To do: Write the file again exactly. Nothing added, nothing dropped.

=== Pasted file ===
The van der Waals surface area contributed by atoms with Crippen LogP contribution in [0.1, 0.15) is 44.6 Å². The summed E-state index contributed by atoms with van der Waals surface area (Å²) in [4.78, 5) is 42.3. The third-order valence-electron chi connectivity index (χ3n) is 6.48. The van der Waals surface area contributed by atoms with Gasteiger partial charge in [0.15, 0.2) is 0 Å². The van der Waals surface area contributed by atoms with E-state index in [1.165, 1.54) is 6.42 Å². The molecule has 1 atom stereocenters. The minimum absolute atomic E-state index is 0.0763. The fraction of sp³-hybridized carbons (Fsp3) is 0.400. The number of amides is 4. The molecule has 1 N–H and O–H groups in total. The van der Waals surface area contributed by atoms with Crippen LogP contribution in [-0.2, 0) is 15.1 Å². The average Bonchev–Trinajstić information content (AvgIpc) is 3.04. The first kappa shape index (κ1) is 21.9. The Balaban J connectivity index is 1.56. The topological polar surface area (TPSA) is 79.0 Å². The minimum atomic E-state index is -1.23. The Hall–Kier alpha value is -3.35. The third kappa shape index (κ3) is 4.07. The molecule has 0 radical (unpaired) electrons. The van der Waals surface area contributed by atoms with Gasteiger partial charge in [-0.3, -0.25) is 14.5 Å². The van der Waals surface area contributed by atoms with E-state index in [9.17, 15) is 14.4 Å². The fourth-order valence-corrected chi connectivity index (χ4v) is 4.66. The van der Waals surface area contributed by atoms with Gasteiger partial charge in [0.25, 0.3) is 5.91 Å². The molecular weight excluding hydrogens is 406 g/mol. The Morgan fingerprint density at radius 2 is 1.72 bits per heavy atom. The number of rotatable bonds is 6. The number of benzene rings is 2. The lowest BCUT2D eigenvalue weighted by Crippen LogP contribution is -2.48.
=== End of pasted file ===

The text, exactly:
The van der Waals surface area contributed by atoms with Crippen LogP contribution in [0.1, 0.15) is 44.6 Å². The summed E-state index contributed by atoms with van der Waals surface area (Å²) in [4.78, 5) is 42.3. The third-order valence-electron chi connectivity index (χ3n) is 6.48. The van der Waals surface area contributed by atoms with Gasteiger partial charge in [0.15, 0.2) is 0 Å². The van der Waals surface area contributed by atoms with E-state index in [1.165, 1.54) is 6.42 Å². The molecule has 1 atom stereocenters. The minimum absolute atomic E-state index is 0.0763. The fraction of sp³-hybridized carbons (Fsp3) is 0.400. The number of amides is 4. The molecule has 1 N–H and O–H groups in total. The van der Waals surface area contributed by atoms with Crippen LogP contribution in [-0.2, 0) is 15.1 Å². The average Bonchev–Trinajstić information content (AvgIpc) is 3.04. The first kappa shape index (κ1) is 21.9. The Balaban J connectivity index is 1.56. The topological polar surface area (TPSA) is 79.0 Å². The minimum atomic E-state index is -1.23. The Hall–Kier alpha value is -3.35. The third kappa shape index (κ3) is 4.07. The molecule has 0 radical (unpaired) electrons. The van der Waals surface area contributed by atoms with Gasteiger partial charge in [-0.3, -0.25) is 14.5 Å². The van der Waals surface area contributed by atoms with E-state index in [9.17, 15) is 14.4 Å². The fourth-order valence-corrected chi connectivity index (χ4v) is 4.66. The van der Waals surface area contributed by atoms with Gasteiger partial charge in [0.25, 0.3) is 5.91 Å². The molecular weight excluding hydrogens is 406 g/mol. The Morgan fingerprint density at radius 2 is 1.72 bits per heavy atom. The number of rotatable bonds is 6. The number of benzene rings is 2. The lowest BCUT2D eigenvalue weighted by Crippen LogP contribution is -2.48.